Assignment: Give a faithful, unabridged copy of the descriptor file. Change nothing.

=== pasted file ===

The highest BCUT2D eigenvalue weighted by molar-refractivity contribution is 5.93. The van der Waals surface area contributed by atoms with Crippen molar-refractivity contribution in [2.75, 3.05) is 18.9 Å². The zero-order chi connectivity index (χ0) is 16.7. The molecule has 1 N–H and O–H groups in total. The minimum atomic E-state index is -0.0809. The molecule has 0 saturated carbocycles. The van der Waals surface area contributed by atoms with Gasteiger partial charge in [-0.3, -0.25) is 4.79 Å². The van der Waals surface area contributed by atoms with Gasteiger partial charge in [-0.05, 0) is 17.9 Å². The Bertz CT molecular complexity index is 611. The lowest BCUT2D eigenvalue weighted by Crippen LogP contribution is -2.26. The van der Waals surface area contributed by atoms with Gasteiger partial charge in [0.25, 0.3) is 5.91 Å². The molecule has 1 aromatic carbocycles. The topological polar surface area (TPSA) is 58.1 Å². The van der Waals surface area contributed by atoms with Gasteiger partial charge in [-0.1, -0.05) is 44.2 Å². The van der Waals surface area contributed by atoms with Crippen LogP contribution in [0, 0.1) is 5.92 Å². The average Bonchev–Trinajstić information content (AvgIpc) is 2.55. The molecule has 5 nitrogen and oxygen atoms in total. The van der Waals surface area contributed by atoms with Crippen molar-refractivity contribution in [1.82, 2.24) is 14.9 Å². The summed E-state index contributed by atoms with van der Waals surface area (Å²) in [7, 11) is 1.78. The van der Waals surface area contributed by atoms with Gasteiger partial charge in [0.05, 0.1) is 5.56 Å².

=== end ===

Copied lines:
The highest BCUT2D eigenvalue weighted by molar-refractivity contribution is 5.93. The van der Waals surface area contributed by atoms with Crippen molar-refractivity contribution in [2.75, 3.05) is 18.9 Å². The zero-order chi connectivity index (χ0) is 16.7. The molecule has 1 N–H and O–H groups in total. The minimum atomic E-state index is -0.0809. The molecule has 0 saturated carbocycles. The van der Waals surface area contributed by atoms with Gasteiger partial charge in [-0.3, -0.25) is 4.79 Å². The van der Waals surface area contributed by atoms with Gasteiger partial charge in [-0.05, 0) is 17.9 Å². The Bertz CT molecular complexity index is 611. The lowest BCUT2D eigenvalue weighted by Crippen LogP contribution is -2.26. The van der Waals surface area contributed by atoms with Gasteiger partial charge in [0.25, 0.3) is 5.91 Å². The molecule has 1 aromatic carbocycles. The topological polar surface area (TPSA) is 58.1 Å². The van der Waals surface area contributed by atoms with Gasteiger partial charge in [-0.1, -0.05) is 44.2 Å². The van der Waals surface area contributed by atoms with Crippen LogP contribution in [0, 0.1) is 5.92 Å². The average Bonchev–Trinajstić information content (AvgIpc) is 2.55. The molecule has 5 nitrogen and oxygen atoms in total. The van der Waals surface area contributed by atoms with Crippen molar-refractivity contribution in [1.82, 2.24) is 14.9 Å². The summed E-state index contributed by atoms with van der Waals surface area (Å²) in [7, 11) is 1.78. The van der Waals surface area contributed by atoms with Gasteiger partial charge in [0.05, 0.1) is 5.56 Å².